So, let’s talk about suicide.

According to the Australian Bureau of Statistics, suicide reigns as the main cause of death for people between 15 and 24 years old. In Australia, almost 7 people commit suicide every day. These are harrowing facts.
There are myriad reasons that can underlie the decision to end one’s life. But, first and foremost, I cast part of the blame on media and part on our own susceptibility to it. No wonder suicide is a topic attracting so much emotion, with all its artificial glamour and wicked splendour conjured up by the media. It sends a distorted message to the public by glorifying the deaths of Plaths, McQueens, Cobains and Woolfs. All these notions of death being superior to life plant a seed in our minds, too overwhelmed with information to filter it correctly.
Other mental health destroyers? I will tell you. Loneliness accompanied by overwhelming silence. Anxiety – the malady of today’s society.
Paradoxically, we have a contradicting mixture of unacceptable loneliness and the unendurable proximity. Charles Bukowski once pertinently wrote in his poem that people are “mutilated either by love or no love”. Nothing can satisfy the modern mind, greedy and always craving more, possibly more than it deserves.
But this does not change the fact that there is a striking, almost tangible dearth of connectivity, taking its toll to a considerable degree. It is not only a public health concern – it is a spreading bane gaining more momentum. It’s harrowing to notice that such a small thing as a meaningful conversation is not always at hand. Kamari aka Lyrikal wisely observed that “Life is too short to waste on empty conversations”. Sadly, there are few listeners in this world. And some excuses like “I don’t have time” or “I’m so busy” are just inadmissible. I believe that if you want to communicate you will somehow manage to communicate.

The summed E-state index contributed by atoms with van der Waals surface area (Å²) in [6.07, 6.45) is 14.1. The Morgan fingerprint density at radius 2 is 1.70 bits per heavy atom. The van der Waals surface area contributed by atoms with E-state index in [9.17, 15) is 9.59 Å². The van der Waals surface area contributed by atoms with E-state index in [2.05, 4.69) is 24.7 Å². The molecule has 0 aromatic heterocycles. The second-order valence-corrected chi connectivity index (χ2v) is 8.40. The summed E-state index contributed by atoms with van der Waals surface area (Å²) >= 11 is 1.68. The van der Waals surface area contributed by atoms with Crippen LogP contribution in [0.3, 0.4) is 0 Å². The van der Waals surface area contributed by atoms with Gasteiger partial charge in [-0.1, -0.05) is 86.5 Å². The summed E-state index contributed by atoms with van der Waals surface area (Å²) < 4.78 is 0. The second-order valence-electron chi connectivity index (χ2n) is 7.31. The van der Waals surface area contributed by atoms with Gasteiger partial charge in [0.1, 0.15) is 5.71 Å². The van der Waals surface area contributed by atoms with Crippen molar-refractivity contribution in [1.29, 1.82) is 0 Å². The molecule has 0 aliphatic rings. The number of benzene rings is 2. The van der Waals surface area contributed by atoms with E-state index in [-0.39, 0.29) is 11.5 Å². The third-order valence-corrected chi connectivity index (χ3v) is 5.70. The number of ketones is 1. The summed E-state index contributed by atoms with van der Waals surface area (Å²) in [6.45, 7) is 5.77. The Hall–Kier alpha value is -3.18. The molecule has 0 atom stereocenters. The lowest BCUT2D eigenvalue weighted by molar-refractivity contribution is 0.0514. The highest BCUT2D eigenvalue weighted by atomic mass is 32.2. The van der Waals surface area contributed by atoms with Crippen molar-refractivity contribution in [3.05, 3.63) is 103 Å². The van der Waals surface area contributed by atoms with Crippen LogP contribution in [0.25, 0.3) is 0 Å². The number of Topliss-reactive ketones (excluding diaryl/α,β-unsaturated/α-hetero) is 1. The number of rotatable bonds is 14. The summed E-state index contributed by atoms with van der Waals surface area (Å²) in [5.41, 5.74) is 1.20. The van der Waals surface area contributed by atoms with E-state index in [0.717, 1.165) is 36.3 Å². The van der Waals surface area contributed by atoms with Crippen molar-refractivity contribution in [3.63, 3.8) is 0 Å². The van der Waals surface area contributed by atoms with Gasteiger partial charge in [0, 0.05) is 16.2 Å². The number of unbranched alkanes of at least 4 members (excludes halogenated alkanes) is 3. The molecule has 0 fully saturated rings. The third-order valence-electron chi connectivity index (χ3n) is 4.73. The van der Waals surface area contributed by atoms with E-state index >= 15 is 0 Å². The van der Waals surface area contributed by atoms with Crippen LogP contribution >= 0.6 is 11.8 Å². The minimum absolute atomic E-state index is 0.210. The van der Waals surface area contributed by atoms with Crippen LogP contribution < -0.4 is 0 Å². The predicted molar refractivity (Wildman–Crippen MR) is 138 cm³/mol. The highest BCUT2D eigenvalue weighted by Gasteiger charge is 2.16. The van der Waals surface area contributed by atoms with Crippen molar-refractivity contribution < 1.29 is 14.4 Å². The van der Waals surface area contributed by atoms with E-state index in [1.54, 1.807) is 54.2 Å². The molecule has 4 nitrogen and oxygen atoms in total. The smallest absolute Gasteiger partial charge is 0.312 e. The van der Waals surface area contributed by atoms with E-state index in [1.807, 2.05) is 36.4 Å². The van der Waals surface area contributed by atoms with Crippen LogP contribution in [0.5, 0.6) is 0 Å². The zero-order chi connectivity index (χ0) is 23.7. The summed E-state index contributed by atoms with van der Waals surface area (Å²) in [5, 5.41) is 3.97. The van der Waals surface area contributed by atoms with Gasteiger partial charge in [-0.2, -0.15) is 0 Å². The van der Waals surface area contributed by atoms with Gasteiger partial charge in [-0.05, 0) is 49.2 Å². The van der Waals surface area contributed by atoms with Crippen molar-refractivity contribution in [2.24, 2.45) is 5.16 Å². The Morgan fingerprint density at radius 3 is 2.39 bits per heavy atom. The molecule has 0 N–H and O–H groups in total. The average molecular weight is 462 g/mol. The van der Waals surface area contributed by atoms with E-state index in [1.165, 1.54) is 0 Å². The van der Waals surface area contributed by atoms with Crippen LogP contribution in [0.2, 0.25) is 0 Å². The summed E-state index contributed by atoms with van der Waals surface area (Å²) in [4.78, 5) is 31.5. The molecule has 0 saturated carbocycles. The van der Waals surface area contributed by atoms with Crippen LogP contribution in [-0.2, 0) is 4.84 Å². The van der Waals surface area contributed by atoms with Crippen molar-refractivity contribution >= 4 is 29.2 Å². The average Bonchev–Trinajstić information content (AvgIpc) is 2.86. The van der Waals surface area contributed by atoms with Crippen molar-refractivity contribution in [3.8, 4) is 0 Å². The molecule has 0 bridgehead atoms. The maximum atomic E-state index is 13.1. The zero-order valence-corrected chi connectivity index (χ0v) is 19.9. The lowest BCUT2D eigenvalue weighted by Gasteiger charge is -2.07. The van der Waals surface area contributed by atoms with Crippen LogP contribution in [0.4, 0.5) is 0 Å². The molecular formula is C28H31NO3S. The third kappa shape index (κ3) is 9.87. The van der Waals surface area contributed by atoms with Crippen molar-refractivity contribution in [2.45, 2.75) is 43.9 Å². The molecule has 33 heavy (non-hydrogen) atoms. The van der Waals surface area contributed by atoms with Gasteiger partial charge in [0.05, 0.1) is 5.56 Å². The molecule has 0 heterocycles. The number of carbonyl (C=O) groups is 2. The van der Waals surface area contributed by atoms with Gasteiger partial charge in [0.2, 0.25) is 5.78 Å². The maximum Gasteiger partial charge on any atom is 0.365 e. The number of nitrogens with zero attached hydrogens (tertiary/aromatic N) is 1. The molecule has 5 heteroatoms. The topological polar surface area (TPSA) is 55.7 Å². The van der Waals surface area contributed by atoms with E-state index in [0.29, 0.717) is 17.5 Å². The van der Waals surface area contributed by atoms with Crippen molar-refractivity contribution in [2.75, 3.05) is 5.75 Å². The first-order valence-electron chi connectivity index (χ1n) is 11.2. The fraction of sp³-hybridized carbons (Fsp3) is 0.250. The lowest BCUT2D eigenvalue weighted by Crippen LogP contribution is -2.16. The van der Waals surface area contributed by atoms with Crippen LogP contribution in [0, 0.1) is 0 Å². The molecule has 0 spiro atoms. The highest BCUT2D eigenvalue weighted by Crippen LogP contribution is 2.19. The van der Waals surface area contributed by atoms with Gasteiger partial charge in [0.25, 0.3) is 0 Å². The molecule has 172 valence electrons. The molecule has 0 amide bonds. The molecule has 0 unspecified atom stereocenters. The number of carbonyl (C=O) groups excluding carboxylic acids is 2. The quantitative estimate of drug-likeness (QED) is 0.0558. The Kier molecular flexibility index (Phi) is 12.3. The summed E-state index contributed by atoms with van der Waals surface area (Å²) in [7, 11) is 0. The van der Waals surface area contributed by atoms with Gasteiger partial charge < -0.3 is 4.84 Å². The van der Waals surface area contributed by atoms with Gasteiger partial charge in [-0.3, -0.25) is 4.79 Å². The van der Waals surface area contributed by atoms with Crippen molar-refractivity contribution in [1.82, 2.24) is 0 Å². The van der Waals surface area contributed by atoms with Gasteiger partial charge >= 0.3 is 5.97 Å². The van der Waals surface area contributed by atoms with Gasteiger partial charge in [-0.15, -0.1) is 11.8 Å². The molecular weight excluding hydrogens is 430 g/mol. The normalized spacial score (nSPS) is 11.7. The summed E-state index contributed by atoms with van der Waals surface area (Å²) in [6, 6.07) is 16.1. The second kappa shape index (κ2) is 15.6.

People rattle, tattle, ramble on. We are surrounded by rumours and incoherent details of the universe’s monotony. We live in an age replete of silly, superfluous accusations and assertions with no grounds. It happens too often that a talk equals an illusion of a dialogue. We all speak at the same time, never listening to one another. The veneer of mutual understanding exists because people are ultra-self-absorbed. Humility has vanished – we are not taught how to deal with failures, we are only told how to efficiently meander in a global rat race.
Furthermore, there is a surfeit of goods and possibilities, both so trivially attainable that it is not conducive to stimulating our inner fighter. It is too easy. We should be fighters. Instead, we are dreadfully sedated and numb from the fear that, realistically, no one will guide us through this darkness of mind. It seems to me that people have a lot of audacity to show off but not enough courage to truly believe in themselves. Social sites such as Facebook promote a happy lifestyle, but are a stark contrast to what really is going on in our heads. Generally, people prefer to post and share joyful moments, implying a no less joyful life. It’s all a façade, only feeding the incapabilities to handle reality.
Also, shockingly, abnormality is prevalently romanticised. It is not so often about pride and having the guts to say “I need help”. Many people actually derive some morbid pleasure from being able to proclaim themselves as mentally unstable, insane, mad, crazy, deranged; whatever name suits their distorted perception. They have no desire to abandon their precious misery, thinking that succumbing to misery and negativity is something unusual. They do not realise that this is a detrimental fantasy, merely a short term illusion. Some also appear terribly insolent by thinking that they have unravelled all the intricacies of life and therefore are ready to “break on through to another side”.
Still, I cannot comprehend why so many young people give up so easily today. There is nothing grand about suicide. Still, it seems like there is a disastrous lack of vigour and ability to take life in our hands, a prevalent sluggishness permeating the air. Our generation needs more curiosity. And more passion, presumably.
Bukowski also wrote “You have to die a few times before you can really live”. This is the whole point. Cherish the times full of misery, embrace the desolation and dejection because one day you will look upon them with a sentimentally racing heart. After all, it is unhappiness that makes us grow.